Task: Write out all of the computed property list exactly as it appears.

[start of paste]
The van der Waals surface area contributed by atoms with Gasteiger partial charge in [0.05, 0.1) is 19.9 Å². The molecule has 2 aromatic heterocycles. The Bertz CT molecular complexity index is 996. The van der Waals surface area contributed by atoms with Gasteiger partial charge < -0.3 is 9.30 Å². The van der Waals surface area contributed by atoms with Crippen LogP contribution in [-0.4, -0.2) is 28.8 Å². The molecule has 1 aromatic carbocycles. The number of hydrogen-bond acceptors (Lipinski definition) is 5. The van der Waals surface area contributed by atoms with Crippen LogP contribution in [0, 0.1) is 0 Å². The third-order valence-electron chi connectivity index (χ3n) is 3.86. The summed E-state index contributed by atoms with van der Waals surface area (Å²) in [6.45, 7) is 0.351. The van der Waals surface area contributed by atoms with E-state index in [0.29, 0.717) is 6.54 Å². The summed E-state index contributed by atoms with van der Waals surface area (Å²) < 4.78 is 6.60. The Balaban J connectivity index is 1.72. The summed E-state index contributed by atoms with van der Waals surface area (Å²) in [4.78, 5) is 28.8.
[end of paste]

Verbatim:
The van der Waals surface area contributed by atoms with Gasteiger partial charge in [0.05, 0.1) is 19.9 Å². The molecule has 2 aromatic heterocycles. The Bertz CT molecular complexity index is 996. The van der Waals surface area contributed by atoms with Gasteiger partial charge < -0.3 is 9.30 Å². The van der Waals surface area contributed by atoms with Crippen LogP contribution in [-0.4, -0.2) is 28.8 Å². The molecule has 1 aromatic carbocycles. The number of hydrogen-bond acceptors (Lipinski definition) is 5. The van der Waals surface area contributed by atoms with Crippen LogP contribution in [0, 0.1) is 0 Å². The third-order valence-electron chi connectivity index (χ3n) is 3.86. The summed E-state index contributed by atoms with van der Waals surface area (Å²) in [6.45, 7) is 0.351. The van der Waals surface area contributed by atoms with E-state index in [0.29, 0.717) is 6.54 Å². The summed E-state index contributed by atoms with van der Waals surface area (Å²) < 4.78 is 6.60. The Balaban J connectivity index is 1.72. The summed E-state index contributed by atoms with van der Waals surface area (Å²) in [4.78, 5) is 28.8.